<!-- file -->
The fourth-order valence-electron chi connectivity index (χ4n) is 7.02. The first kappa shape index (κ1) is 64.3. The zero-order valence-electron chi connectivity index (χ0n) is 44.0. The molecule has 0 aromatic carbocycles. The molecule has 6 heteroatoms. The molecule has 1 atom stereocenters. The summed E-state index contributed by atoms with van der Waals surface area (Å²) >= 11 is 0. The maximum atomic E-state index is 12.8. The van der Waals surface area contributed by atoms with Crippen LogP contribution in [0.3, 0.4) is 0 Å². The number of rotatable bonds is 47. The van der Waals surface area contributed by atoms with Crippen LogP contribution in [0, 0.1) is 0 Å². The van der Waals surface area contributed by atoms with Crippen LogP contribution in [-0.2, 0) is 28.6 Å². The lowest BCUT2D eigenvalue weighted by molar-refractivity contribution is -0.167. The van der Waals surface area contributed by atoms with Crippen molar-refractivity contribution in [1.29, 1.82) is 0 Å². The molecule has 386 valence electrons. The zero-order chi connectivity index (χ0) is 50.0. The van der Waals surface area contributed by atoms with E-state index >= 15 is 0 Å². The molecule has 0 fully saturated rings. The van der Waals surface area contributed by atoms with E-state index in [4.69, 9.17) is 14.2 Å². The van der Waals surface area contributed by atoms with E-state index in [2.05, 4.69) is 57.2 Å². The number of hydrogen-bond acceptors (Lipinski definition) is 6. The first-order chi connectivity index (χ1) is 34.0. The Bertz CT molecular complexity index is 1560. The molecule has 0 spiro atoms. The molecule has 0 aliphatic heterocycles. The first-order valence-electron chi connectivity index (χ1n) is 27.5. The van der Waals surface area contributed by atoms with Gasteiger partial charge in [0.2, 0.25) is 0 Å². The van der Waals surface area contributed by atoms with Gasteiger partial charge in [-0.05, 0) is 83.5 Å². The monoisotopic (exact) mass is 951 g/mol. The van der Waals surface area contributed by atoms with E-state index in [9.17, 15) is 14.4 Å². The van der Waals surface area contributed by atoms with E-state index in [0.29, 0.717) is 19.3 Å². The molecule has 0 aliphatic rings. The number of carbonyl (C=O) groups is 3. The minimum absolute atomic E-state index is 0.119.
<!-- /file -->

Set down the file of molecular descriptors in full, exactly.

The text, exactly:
The fourth-order valence-electron chi connectivity index (χ4n) is 7.02. The first kappa shape index (κ1) is 64.3. The zero-order valence-electron chi connectivity index (χ0n) is 44.0. The molecule has 0 aromatic carbocycles. The molecule has 6 heteroatoms. The molecule has 1 atom stereocenters. The summed E-state index contributed by atoms with van der Waals surface area (Å²) >= 11 is 0. The maximum atomic E-state index is 12.8. The van der Waals surface area contributed by atoms with Crippen LogP contribution in [0.3, 0.4) is 0 Å². The number of rotatable bonds is 47. The van der Waals surface area contributed by atoms with Crippen LogP contribution in [0, 0.1) is 0 Å². The van der Waals surface area contributed by atoms with Crippen LogP contribution in [-0.2, 0) is 28.6 Å². The lowest BCUT2D eigenvalue weighted by molar-refractivity contribution is -0.167. The van der Waals surface area contributed by atoms with Crippen molar-refractivity contribution in [1.29, 1.82) is 0 Å². The molecule has 386 valence electrons. The zero-order chi connectivity index (χ0) is 50.0. The van der Waals surface area contributed by atoms with E-state index >= 15 is 0 Å². The molecule has 0 fully saturated rings. The van der Waals surface area contributed by atoms with E-state index in [4.69, 9.17) is 14.2 Å². The van der Waals surface area contributed by atoms with E-state index in [2.05, 4.69) is 57.2 Å². The number of hydrogen-bond acceptors (Lipinski definition) is 6. The first-order chi connectivity index (χ1) is 34.0. The Bertz CT molecular complexity index is 1560. The molecule has 0 spiro atoms. The molecule has 0 aliphatic heterocycles. The first-order valence-electron chi connectivity index (χ1n) is 27.5. The van der Waals surface area contributed by atoms with Gasteiger partial charge in [0.2, 0.25) is 0 Å². The van der Waals surface area contributed by atoms with Gasteiger partial charge in [-0.05, 0) is 83.5 Å². The monoisotopic (exact) mass is 951 g/mol. The van der Waals surface area contributed by atoms with E-state index in [9.17, 15) is 14.4 Å². The van der Waals surface area contributed by atoms with E-state index in [0.29, 0.717) is 19.3 Å². The molecule has 0 aliphatic rings. The number of carbonyl (C=O) groups is 3. The minimum absolute atomic E-state index is 0.119.